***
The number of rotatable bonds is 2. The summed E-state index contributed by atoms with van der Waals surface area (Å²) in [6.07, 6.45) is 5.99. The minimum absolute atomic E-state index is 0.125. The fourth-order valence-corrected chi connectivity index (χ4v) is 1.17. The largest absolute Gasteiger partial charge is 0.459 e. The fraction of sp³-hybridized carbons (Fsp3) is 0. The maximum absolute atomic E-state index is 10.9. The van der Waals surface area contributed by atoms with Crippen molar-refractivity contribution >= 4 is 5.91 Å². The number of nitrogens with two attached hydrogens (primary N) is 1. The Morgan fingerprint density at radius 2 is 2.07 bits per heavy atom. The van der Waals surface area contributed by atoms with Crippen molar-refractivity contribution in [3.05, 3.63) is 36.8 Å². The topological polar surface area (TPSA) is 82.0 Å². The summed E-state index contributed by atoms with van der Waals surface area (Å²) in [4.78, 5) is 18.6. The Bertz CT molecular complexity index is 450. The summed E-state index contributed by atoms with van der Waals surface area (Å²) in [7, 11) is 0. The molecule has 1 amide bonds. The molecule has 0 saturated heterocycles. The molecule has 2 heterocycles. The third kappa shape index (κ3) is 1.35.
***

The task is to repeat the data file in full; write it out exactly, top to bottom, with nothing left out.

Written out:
The number of rotatable bonds is 2. The summed E-state index contributed by atoms with van der Waals surface area (Å²) in [6.07, 6.45) is 5.99. The minimum absolute atomic E-state index is 0.125. The fourth-order valence-corrected chi connectivity index (χ4v) is 1.17. The largest absolute Gasteiger partial charge is 0.459 e. The fraction of sp³-hybridized carbons (Fsp3) is 0. The maximum absolute atomic E-state index is 10.9. The van der Waals surface area contributed by atoms with Crippen molar-refractivity contribution >= 4 is 5.91 Å². The number of nitrogens with two attached hydrogens (primary N) is 1. The Morgan fingerprint density at radius 2 is 2.07 bits per heavy atom. The van der Waals surface area contributed by atoms with Crippen molar-refractivity contribution in [3.05, 3.63) is 36.8 Å². The topological polar surface area (TPSA) is 82.0 Å². The summed E-state index contributed by atoms with van der Waals surface area (Å²) in [4.78, 5) is 18.6. The Bertz CT molecular complexity index is 450. The summed E-state index contributed by atoms with van der Waals surface area (Å²) in [7, 11) is 0. The molecule has 1 amide bonds. The molecule has 0 saturated heterocycles. The molecule has 2 heterocycles. The third kappa shape index (κ3) is 1.35.